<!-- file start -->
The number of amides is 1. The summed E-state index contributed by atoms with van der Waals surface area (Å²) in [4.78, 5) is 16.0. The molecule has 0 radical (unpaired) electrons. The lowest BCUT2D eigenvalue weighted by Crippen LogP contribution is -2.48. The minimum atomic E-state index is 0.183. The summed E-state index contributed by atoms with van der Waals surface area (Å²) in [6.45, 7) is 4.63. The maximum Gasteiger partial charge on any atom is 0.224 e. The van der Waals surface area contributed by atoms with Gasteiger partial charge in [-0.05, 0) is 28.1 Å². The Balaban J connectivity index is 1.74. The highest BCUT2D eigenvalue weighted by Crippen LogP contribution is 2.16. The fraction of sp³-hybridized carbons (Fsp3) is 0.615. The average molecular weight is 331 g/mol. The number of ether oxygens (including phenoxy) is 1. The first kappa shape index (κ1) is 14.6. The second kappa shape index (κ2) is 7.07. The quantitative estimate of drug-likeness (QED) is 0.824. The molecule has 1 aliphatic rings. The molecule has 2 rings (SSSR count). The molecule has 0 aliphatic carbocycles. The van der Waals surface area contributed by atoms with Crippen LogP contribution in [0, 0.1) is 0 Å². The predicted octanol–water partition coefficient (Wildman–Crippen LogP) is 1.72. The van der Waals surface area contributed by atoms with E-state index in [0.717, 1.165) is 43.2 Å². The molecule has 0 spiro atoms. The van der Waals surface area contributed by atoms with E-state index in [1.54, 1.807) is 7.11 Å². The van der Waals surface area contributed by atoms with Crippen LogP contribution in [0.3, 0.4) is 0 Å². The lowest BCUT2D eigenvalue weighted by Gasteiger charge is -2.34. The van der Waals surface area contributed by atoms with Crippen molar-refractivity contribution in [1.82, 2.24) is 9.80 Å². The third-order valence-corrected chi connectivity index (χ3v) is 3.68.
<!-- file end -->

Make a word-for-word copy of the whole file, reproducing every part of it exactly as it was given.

The number of amides is 1. The summed E-state index contributed by atoms with van der Waals surface area (Å²) in [4.78, 5) is 16.0. The molecule has 0 radical (unpaired) electrons. The lowest BCUT2D eigenvalue weighted by Crippen LogP contribution is -2.48. The minimum atomic E-state index is 0.183. The summed E-state index contributed by atoms with van der Waals surface area (Å²) in [6.45, 7) is 4.63. The maximum Gasteiger partial charge on any atom is 0.224 e. The van der Waals surface area contributed by atoms with Gasteiger partial charge in [-0.05, 0) is 28.1 Å². The Balaban J connectivity index is 1.74. The highest BCUT2D eigenvalue weighted by Crippen LogP contribution is 2.16. The fraction of sp³-hybridized carbons (Fsp3) is 0.615. The average molecular weight is 331 g/mol. The number of ether oxygens (including phenoxy) is 1. The first kappa shape index (κ1) is 14.6. The second kappa shape index (κ2) is 7.07. The quantitative estimate of drug-likeness (QED) is 0.824. The molecule has 1 aliphatic rings. The molecule has 2 rings (SSSR count). The molecule has 0 aliphatic carbocycles. The van der Waals surface area contributed by atoms with Crippen LogP contribution in [0, 0.1) is 0 Å². The predicted octanol–water partition coefficient (Wildman–Crippen LogP) is 1.72. The van der Waals surface area contributed by atoms with E-state index in [0.717, 1.165) is 43.2 Å². The molecule has 0 spiro atoms. The van der Waals surface area contributed by atoms with E-state index in [1.54, 1.807) is 7.11 Å². The van der Waals surface area contributed by atoms with Crippen LogP contribution in [0.3, 0.4) is 0 Å². The lowest BCUT2D eigenvalue weighted by Gasteiger charge is -2.34. The van der Waals surface area contributed by atoms with Crippen molar-refractivity contribution in [1.82, 2.24) is 9.80 Å². The third-order valence-corrected chi connectivity index (χ3v) is 3.68.